And then implement it:?

+ (void) hck_hijackMethods {
    SwizzleMethodBadly ([self class], @selector(hornswoggle),
                        @selector($hackFirstBegat_Hornswoggle));
}

All it does is swap the selector bamboozle with something with a (more) bizarre name. What’s up with that name? The dollar sign is a legal identifier character in C, along with with the usual alphanumerics and the underscore. Not many people know about the dollar sign, and those that do typically use it to indicate that something weird or hacky is coming up. In this case, the method name $hackFirstBegat_Bamboozle tells me that a) “$” something gross is coming up and it’s most likely a swizzle, b) the class that’s being attacked, and c) some indication of the method being changed. That way it’s pretty obvious that this method is used in a swizzling situation and what it does. You could just as easily called it fluffyBunny and things would work the same.

Now for the method that gets swizzled. This is what will be invoked when someone sends the -bamboozle message. The first two lines are straightforward – the method signature and the work being done. In this case, printing a message:

- (void) $hackFirstBegat_Hornswoggle {
    NSLog (@"I'm in ur FirstBegat doin ur %s", sel_getName(_cmd));

The second method calls the original implementation. This code isn’t replacing the original code, just augmenting it.

    [self $hackFirstBegat_Hornswoggle];
}

But wait, you say. Isn’t this a recursive call? We’re inside of $hackFirstBegat_Hornswoggle, and now you’re calling itself again!

Remember that the methods have been exchanged. The class’s selector-method dictionary now looks like this:

Crossed streams

Remember how things work : [self $hackFirstBegat_Hornswoggle] tells the Objective-C runtime to access self’s class, dig into the code map, look up $hackFirstBegat_Hornswoggle, find the code there, and jump to it. Thanks to method_exchangeImplementations, this selector is currently pointing to the old code, and so we’re calling the original code here, even though it’s been filed under our new name. Yeah, it looks pretty weird, but that’s how it works.

And speaking of “works”, it seems to work. After swizzling the methods, and telling first to doStuff, you can see the new code being run:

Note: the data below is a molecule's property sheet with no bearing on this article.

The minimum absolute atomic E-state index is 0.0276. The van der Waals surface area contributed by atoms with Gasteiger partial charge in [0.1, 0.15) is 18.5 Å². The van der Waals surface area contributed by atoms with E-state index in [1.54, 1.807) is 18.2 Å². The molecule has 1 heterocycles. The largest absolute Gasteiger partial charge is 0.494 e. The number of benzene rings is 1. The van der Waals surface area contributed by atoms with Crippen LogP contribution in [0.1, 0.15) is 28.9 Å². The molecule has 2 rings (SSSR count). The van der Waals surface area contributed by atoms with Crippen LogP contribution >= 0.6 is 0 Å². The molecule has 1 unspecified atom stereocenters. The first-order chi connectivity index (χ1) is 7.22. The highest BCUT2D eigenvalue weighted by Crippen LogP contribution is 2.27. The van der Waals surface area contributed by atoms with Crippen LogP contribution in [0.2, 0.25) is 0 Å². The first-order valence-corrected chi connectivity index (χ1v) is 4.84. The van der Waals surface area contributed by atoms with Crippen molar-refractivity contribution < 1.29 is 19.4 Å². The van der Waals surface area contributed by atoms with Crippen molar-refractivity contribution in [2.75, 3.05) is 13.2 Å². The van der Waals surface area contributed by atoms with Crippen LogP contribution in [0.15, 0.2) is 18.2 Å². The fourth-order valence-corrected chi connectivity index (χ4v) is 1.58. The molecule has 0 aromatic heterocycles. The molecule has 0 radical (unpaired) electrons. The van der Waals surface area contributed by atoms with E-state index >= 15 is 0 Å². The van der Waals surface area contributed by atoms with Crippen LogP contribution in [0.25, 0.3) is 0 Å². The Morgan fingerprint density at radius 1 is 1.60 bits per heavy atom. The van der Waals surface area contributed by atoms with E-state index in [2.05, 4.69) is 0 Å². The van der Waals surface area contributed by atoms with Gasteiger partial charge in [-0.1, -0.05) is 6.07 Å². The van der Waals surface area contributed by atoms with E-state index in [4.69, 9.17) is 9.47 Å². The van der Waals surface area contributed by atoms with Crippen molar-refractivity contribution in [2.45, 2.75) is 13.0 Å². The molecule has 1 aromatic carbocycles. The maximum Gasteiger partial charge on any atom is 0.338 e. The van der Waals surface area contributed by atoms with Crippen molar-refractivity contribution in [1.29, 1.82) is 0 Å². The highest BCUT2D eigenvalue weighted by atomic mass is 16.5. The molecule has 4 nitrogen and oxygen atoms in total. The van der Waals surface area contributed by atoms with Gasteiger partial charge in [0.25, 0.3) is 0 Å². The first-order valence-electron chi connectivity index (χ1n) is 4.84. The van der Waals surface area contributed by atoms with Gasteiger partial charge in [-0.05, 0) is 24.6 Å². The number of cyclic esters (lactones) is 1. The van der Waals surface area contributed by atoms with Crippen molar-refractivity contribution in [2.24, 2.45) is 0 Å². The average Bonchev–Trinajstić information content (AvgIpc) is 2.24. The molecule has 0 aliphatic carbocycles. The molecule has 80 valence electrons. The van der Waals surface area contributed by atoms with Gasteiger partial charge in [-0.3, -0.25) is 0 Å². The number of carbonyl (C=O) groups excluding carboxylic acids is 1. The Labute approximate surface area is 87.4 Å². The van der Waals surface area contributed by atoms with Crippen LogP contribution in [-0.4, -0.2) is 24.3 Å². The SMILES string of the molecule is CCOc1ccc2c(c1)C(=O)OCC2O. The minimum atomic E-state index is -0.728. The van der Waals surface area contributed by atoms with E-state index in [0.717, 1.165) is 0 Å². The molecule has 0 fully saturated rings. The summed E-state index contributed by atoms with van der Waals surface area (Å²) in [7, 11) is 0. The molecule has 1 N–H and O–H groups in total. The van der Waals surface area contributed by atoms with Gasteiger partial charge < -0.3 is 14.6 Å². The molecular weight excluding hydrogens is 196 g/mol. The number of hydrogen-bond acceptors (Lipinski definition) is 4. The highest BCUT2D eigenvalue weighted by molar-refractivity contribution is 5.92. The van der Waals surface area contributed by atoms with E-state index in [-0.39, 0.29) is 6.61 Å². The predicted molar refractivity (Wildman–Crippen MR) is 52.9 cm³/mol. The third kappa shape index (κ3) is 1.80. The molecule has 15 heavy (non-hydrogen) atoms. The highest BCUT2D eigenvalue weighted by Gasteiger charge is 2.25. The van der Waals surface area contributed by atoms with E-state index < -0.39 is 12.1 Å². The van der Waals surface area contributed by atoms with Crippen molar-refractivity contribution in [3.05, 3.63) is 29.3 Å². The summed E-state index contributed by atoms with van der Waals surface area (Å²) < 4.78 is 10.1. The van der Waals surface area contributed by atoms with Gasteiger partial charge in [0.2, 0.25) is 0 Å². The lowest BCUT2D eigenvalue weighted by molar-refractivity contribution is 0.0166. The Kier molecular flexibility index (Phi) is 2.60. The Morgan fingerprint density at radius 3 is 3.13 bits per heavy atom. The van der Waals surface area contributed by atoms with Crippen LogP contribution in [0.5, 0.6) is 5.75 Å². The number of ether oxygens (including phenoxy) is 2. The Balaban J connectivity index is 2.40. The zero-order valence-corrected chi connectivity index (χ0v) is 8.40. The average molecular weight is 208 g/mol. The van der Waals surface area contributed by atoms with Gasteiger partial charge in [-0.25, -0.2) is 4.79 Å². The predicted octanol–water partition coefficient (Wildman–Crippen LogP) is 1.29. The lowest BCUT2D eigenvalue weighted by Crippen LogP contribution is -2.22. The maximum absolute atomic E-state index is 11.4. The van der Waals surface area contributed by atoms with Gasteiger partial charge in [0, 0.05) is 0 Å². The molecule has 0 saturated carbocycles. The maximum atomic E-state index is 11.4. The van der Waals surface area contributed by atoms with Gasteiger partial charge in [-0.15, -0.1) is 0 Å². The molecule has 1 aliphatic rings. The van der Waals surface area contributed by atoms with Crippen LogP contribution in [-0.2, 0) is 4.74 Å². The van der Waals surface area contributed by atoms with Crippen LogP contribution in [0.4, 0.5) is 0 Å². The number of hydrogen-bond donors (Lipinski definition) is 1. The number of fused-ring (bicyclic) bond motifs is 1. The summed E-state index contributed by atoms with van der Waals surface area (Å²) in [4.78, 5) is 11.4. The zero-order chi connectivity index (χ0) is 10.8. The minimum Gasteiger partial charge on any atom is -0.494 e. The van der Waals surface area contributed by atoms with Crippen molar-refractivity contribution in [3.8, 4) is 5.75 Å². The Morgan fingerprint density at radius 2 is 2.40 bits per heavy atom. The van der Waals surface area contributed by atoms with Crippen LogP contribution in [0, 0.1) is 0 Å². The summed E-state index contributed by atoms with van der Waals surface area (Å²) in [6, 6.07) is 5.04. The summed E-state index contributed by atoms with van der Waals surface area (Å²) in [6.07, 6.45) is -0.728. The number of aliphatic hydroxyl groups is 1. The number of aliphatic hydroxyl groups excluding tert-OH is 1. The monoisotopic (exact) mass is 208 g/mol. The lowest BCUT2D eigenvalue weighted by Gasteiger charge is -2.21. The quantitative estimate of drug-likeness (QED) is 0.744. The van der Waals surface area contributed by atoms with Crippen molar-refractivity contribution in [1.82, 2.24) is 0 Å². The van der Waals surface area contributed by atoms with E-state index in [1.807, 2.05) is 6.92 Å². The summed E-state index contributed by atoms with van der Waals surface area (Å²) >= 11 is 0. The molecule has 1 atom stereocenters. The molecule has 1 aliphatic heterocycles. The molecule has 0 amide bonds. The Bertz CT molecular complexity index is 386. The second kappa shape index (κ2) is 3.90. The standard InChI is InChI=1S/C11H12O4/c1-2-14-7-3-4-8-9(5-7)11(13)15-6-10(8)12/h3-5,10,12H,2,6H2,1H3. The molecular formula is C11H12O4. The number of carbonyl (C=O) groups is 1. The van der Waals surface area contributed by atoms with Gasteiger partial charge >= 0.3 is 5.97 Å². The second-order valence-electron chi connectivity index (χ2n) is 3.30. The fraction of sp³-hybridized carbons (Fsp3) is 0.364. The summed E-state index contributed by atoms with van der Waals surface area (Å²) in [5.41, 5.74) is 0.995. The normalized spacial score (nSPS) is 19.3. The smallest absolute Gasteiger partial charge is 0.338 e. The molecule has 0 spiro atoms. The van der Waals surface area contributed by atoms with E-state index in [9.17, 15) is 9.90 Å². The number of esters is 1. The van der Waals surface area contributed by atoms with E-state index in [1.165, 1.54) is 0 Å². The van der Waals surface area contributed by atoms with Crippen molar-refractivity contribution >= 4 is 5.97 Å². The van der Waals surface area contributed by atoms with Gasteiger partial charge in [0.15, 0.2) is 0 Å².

FirstBegat, do stuff!
    I'm in ur FirstBegat doin ur hornswoggle
        FirstBegat hornswoggle calling
            BaseClass hornswoggle
    FirstBegat bamboozle calling
        BaseClass bamboozle

Woo! Ship it!

Lurking Software Defects

There’s just one problem. class_getInstanceMethod does its job too well. If this function can’t find the method in the given class, it’ll go up the inheritance chain and find and the first implementation it can. If you exchangeImplementations with that Method, you’ve now put your code into an unexpected class.

Imagine intending to swizzle a method on NSButton intending to only affect buttons, but instead you whack NSView. Now every single view has your swizzle code, potentially leading to hilarious results. This is something that could bite you with OS updates. Say Apple did a refactoring of a class you’ve swizzled and removed the need for that class to override a method. Your working swizzle, which was using this buggy swizzle implementation, is now broken.

Want proof? Remember that SecondBegat overrides hornswoggle, but not bamboozle. If we SwizzleBadly SecondBegat’s bamboozle, it will whack FirstBegat‘s version. Here’s the swizzling:

@interface SecondBegat (HackNSlash)
+ (void) hck_hijackMethods;
@end

@implementation SecondBegat (HackNSlash)
+ (void) hck_hijackMethods {
    SwizzleMethodBadly ([self class], @selector(bamboozle),
                        @selector($hackSecondBegat_Bamboozle));
}

- (void) $hackSecondBegat_Bamboozle {
    NSLog (@"I'm in ur SecondBegat doin ur %s", sel_getName(_cmd));
}

@end

So, we’ve changed SecondBegat. Not a FirstBegat in sight. But now, send first the doStuff message:

[first doStuff];
...
FirstBegat, after bad swizzling, do stuff!
    I'm in ur FirstBegat doin ur hornswoggle
        FirstBegat hornswoggle calling
             BaseClass hornswoggle
    I'm in ur SecondBegat doin ur bamboozle

Whoa^2. The SecondBegat code is now being run. And because the $hackSecondBegat method didn’t “send super”, the FirstBegat and BaseClass code is now completely cut off.

The Right Way

Here is the canonical way to swizzle methods:

void SwizzleMethod (Class clas, SEL originalSelector, SEL newSelector) {